A Handmaid's Tale, Margaret Atwood, Houghton Mifflin Harcourt, New York, 1986, 320 pp, ISBN: 978-0385490818.
The novel is a first person narrative provided by the protagonist, a woman renamed Offred, who has been forced to become a handmaid (surrogate for infertile wives) in an America that has become a theocracy called Gilead based on the Old Testament.
Since women have been relegated to subservient tasks throughout society, one wonders how Offred manages to write the account. You will found out in the last chapter; to provide any more information will spoil the ending. Hulu has produced a miniseries based on the novel, which has received a lot of positive press, at least in the periodicals I read; however, I always recommend reading the book before seeing any screen adaptations.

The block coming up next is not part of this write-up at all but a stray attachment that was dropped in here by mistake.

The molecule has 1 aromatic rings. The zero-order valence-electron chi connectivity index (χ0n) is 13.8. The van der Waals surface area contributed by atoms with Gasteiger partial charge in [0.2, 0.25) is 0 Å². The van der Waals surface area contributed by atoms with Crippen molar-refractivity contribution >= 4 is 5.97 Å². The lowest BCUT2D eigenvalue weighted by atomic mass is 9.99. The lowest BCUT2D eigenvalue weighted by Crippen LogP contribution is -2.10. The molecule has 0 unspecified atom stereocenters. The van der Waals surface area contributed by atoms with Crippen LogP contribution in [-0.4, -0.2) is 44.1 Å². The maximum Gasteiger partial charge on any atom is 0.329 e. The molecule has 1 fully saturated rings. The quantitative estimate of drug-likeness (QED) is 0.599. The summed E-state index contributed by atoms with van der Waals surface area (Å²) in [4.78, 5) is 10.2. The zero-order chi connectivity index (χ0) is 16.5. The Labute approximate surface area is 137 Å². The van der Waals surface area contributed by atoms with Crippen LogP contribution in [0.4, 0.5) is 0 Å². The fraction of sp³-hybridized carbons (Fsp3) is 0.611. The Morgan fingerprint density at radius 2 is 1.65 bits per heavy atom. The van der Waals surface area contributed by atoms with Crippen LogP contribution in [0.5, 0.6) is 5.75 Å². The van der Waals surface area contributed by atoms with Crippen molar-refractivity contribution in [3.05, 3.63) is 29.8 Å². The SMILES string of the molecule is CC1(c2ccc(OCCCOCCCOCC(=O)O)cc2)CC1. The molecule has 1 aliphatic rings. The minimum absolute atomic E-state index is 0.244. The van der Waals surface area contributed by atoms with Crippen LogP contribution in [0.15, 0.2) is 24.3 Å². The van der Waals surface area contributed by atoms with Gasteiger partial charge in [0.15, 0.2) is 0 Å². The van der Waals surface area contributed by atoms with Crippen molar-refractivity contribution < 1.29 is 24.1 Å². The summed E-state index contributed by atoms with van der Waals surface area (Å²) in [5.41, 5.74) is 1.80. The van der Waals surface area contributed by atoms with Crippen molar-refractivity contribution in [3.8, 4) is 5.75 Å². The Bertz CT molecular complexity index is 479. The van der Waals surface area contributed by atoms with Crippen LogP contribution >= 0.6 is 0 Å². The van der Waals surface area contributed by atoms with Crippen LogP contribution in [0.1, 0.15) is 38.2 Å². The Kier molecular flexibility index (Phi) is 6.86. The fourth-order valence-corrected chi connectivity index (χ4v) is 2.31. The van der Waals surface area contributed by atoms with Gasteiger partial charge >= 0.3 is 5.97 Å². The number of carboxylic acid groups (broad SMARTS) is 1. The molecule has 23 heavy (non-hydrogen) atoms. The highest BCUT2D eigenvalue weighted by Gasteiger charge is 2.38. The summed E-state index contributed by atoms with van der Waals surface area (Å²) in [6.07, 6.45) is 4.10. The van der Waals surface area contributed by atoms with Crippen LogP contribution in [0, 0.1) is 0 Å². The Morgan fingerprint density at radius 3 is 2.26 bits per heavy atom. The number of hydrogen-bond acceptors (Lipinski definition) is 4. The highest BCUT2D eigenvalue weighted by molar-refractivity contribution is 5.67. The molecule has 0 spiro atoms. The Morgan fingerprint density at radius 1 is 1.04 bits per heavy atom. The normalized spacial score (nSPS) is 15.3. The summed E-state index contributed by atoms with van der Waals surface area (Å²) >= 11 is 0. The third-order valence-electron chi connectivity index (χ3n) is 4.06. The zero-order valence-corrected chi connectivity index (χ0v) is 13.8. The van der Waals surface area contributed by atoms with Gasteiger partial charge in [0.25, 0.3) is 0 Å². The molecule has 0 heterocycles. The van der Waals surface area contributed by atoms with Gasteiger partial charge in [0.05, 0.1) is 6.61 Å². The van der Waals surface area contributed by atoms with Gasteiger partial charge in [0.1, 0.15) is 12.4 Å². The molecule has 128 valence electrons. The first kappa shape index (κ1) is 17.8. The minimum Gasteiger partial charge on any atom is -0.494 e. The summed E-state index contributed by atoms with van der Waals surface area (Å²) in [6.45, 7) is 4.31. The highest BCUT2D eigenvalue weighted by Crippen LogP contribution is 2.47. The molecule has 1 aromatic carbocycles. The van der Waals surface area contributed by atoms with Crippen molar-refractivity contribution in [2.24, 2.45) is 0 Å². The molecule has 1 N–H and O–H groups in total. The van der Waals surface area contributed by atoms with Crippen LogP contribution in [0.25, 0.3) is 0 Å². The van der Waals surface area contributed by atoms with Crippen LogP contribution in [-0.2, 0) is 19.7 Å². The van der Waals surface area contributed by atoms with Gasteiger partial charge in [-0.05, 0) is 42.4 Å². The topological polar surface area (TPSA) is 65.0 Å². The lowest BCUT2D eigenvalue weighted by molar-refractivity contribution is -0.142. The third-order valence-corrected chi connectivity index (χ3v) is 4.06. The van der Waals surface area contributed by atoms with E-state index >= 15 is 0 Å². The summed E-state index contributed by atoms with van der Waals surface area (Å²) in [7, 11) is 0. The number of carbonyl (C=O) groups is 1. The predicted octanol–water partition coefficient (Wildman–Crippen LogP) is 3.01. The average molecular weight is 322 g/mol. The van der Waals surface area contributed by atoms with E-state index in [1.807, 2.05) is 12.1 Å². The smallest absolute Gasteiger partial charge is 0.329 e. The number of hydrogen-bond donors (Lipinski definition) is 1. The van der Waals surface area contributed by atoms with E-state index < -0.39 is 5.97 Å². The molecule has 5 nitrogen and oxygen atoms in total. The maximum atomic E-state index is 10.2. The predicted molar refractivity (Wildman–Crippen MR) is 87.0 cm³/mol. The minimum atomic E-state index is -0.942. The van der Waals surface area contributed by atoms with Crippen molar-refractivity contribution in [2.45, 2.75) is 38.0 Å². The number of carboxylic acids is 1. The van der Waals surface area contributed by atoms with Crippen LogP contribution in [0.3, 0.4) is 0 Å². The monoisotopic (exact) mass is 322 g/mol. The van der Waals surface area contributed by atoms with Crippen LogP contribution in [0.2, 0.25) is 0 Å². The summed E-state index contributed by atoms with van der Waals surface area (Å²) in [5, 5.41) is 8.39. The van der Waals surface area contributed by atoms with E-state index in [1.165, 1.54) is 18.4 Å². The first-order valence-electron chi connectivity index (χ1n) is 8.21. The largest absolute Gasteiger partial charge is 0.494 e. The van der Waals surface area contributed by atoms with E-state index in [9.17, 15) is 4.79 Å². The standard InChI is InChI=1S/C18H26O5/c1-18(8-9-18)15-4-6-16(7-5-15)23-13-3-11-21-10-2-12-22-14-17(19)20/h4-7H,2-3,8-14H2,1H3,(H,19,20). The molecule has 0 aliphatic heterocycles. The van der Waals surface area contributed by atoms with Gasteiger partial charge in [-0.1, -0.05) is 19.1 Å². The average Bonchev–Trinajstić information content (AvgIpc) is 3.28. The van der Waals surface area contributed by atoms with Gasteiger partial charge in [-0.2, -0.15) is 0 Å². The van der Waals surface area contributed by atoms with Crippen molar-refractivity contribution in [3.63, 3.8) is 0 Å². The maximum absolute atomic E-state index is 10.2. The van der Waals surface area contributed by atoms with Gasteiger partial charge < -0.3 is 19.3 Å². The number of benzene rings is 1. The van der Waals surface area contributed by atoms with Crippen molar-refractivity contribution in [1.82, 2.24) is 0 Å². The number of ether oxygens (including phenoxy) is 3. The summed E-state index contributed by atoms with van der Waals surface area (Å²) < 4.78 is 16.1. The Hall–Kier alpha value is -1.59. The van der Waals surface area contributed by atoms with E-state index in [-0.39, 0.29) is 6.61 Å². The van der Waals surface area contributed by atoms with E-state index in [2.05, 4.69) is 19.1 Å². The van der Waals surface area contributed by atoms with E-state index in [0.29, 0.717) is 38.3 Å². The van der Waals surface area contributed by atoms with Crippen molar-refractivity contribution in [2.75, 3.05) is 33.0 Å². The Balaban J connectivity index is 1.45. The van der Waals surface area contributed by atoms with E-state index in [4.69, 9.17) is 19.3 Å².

Review by Joseph Ferrara
Deputy Director, X-ray Research Laboratory, Rigaku